Hard to Know Which Gaffes Will Hurt Most

Goofs slid off Biden, but Gore and Quayle were ruined
By Drew Nelles,  Newser Staff
Posted Aug 24, 2008 5:27 AM CDT
Al Gore never claimed to have invented the internet, but the idea stuck because it fell into preconceived notions about the candidate, Jonathan Alter writes.   (AP Photo/Bill Waugh)
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(Newser) – Joe Biden’s reference to Barack Obama as “clean” won’t do the Democrats much harm. But Obama’s description of religious, rural folk as “bitter” just might. You just never know which political gaffes will do the most harm, Jonathan Alter writes in Newsweek. “Modern campaigns are about flinging 10 things against the wall every day and hoping something sticks,” he says.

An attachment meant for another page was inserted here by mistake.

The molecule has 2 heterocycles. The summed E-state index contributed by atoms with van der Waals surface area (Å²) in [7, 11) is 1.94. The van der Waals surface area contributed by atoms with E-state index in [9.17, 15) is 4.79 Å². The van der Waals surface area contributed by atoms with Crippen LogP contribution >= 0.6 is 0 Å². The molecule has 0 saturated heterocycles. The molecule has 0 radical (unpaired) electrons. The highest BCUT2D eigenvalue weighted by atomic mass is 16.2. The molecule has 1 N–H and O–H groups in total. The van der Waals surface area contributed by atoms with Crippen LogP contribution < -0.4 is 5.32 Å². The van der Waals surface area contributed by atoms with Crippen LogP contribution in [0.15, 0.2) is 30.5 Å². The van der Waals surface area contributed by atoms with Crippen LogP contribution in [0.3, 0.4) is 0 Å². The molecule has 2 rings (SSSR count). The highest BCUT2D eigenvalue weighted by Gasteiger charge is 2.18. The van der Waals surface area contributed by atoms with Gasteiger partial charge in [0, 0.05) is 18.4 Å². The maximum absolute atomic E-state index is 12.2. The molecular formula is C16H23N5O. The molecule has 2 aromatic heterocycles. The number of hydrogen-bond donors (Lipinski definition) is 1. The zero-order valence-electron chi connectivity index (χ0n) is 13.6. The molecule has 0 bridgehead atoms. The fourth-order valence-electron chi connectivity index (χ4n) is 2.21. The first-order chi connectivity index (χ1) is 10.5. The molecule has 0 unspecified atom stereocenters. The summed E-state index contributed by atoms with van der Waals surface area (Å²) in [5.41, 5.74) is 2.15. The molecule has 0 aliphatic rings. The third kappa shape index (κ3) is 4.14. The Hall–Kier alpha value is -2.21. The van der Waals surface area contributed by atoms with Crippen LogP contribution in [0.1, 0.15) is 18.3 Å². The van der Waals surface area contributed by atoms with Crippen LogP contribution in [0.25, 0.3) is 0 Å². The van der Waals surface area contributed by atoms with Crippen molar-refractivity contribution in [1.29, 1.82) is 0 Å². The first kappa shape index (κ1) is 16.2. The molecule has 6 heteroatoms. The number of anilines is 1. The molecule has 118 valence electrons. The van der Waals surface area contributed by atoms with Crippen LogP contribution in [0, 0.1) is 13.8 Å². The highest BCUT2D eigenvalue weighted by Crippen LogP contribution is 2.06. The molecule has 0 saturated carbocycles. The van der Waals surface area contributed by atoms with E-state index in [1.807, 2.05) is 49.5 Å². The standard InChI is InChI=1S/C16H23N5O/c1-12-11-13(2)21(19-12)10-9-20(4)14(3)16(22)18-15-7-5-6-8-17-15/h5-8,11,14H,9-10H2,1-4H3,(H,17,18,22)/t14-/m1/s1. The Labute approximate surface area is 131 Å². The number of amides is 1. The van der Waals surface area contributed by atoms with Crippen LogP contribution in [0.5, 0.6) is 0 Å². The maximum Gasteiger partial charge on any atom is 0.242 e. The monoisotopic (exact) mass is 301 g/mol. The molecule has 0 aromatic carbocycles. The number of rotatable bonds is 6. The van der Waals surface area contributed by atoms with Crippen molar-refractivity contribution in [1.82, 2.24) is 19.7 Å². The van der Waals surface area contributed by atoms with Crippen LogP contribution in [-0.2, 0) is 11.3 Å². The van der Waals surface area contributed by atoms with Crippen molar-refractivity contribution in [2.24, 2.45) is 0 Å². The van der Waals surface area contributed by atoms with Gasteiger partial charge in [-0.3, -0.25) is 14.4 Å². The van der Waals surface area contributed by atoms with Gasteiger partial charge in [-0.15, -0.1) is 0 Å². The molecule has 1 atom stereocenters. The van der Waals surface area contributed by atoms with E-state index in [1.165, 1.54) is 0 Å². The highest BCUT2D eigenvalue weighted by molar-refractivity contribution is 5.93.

The most harmful goofs feed into public perception about a candidate—like Dan Quayle misspelling potato. "Sticky" ideas don’t even have to be true to be effective. Al Gore never claimed to have invented the internet, and Obama isn’t Muslim. But both falsehoods worked against the candidates, Alterman notes. “Flaps fade,” Alterman writes. But some "images and gaffes act like a piece of gum on the bottom of your shoe and may shape voting behavior."